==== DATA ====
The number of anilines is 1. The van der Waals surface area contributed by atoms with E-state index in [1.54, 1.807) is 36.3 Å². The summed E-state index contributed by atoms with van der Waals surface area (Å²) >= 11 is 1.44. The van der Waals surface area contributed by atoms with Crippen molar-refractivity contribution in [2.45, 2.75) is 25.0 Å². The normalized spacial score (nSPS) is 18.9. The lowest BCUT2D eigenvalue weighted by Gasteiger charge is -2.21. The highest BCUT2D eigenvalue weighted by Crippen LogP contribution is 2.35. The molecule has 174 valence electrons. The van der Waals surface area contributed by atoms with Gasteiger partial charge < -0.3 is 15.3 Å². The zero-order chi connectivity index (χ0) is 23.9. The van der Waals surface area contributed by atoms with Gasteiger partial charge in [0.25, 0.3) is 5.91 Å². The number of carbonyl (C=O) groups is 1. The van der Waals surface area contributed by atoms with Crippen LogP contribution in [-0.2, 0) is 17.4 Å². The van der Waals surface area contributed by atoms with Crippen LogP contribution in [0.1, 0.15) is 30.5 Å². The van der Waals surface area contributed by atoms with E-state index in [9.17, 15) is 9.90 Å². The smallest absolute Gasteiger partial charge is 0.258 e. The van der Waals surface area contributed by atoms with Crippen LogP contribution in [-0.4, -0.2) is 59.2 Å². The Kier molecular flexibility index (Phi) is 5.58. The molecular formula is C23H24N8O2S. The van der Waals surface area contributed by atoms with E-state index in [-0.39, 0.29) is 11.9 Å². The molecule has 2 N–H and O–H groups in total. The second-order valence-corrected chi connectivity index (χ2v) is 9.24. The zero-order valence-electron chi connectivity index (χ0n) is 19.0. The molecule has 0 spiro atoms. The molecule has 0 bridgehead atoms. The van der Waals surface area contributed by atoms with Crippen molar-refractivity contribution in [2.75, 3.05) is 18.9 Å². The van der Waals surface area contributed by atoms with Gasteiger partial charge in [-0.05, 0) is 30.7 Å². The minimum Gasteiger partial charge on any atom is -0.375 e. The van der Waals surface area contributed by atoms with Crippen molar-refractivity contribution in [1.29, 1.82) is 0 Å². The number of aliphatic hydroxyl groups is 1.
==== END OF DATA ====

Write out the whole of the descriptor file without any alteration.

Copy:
The number of anilines is 1. The van der Waals surface area contributed by atoms with E-state index in [1.54, 1.807) is 36.3 Å². The summed E-state index contributed by atoms with van der Waals surface area (Å²) >= 11 is 1.44. The van der Waals surface area contributed by atoms with Crippen molar-refractivity contribution in [2.45, 2.75) is 25.0 Å². The normalized spacial score (nSPS) is 18.9. The lowest BCUT2D eigenvalue weighted by Gasteiger charge is -2.21. The highest BCUT2D eigenvalue weighted by Crippen LogP contribution is 2.35. The molecule has 174 valence electrons. The van der Waals surface area contributed by atoms with Gasteiger partial charge < -0.3 is 15.3 Å². The zero-order chi connectivity index (χ0) is 23.9. The van der Waals surface area contributed by atoms with Gasteiger partial charge in [0.25, 0.3) is 5.91 Å². The number of carbonyl (C=O) groups is 1. The van der Waals surface area contributed by atoms with Crippen LogP contribution in [-0.2, 0) is 17.4 Å². The van der Waals surface area contributed by atoms with Crippen LogP contribution in [0.1, 0.15) is 30.5 Å². The van der Waals surface area contributed by atoms with E-state index in [9.17, 15) is 9.90 Å². The smallest absolute Gasteiger partial charge is 0.258 e. The van der Waals surface area contributed by atoms with Crippen LogP contribution in [-0.4, -0.2) is 59.2 Å². The Kier molecular flexibility index (Phi) is 5.58. The molecular formula is C23H24N8O2S. The van der Waals surface area contributed by atoms with E-state index in [-0.39, 0.29) is 11.9 Å². The molecule has 2 N–H and O–H groups in total. The second-order valence-corrected chi connectivity index (χ2v) is 9.24. The zero-order valence-electron chi connectivity index (χ0n) is 19.0. The molecule has 0 spiro atoms. The molecule has 0 bridgehead atoms. The van der Waals surface area contributed by atoms with Crippen molar-refractivity contribution in [2.75, 3.05) is 18.9 Å². The van der Waals surface area contributed by atoms with Gasteiger partial charge in [-0.05, 0) is 30.7 Å². The minimum Gasteiger partial charge on any atom is -0.375 e. The van der Waals surface area contributed by atoms with Crippen molar-refractivity contribution in [1.29, 1.82) is 0 Å². The number of aliphatic hydroxyl groups is 1.